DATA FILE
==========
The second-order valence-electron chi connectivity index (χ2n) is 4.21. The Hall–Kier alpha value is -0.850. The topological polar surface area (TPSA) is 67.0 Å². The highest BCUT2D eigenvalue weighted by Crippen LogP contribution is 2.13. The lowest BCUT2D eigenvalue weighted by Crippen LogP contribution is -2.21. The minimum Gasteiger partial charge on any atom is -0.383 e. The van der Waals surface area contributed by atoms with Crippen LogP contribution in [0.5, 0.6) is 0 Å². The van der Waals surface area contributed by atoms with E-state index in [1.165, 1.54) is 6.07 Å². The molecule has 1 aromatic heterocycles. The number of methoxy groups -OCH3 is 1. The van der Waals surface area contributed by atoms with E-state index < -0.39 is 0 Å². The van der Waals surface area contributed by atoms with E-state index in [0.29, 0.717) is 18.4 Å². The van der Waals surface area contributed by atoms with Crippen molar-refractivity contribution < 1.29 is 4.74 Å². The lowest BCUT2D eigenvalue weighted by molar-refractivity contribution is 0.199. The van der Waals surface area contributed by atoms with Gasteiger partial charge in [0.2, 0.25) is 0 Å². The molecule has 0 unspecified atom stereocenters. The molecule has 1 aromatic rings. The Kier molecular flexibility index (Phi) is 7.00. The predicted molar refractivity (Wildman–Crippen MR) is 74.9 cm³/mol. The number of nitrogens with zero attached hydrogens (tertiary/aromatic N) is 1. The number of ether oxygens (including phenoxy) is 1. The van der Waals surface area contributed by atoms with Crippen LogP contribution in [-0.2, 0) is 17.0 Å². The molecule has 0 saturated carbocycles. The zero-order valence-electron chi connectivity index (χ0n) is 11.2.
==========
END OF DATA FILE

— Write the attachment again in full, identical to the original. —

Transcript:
The second-order valence-electron chi connectivity index (χ2n) is 4.21. The Hall–Kier alpha value is -0.850. The topological polar surface area (TPSA) is 67.0 Å². The highest BCUT2D eigenvalue weighted by Crippen LogP contribution is 2.13. The lowest BCUT2D eigenvalue weighted by Crippen LogP contribution is -2.21. The minimum Gasteiger partial charge on any atom is -0.383 e. The van der Waals surface area contributed by atoms with Crippen LogP contribution in [0.5, 0.6) is 0 Å². The van der Waals surface area contributed by atoms with E-state index in [1.165, 1.54) is 6.07 Å². The molecule has 1 aromatic heterocycles. The number of methoxy groups -OCH3 is 1. The van der Waals surface area contributed by atoms with E-state index < -0.39 is 0 Å². The van der Waals surface area contributed by atoms with E-state index in [0.29, 0.717) is 18.4 Å². The van der Waals surface area contributed by atoms with Crippen molar-refractivity contribution < 1.29 is 4.74 Å². The lowest BCUT2D eigenvalue weighted by molar-refractivity contribution is 0.199. The van der Waals surface area contributed by atoms with Gasteiger partial charge in [0.2, 0.25) is 0 Å². The molecule has 0 unspecified atom stereocenters. The molecule has 1 aromatic rings. The Kier molecular flexibility index (Phi) is 7.00. The predicted molar refractivity (Wildman–Crippen MR) is 74.9 cm³/mol. The number of nitrogens with zero attached hydrogens (tertiary/aromatic N) is 1. The number of ether oxygens (including phenoxy) is 1. The van der Waals surface area contributed by atoms with Crippen LogP contribution in [-0.2, 0) is 17.0 Å². The molecule has 0 saturated carbocycles. The zero-order valence-electron chi connectivity index (χ0n) is 11.2.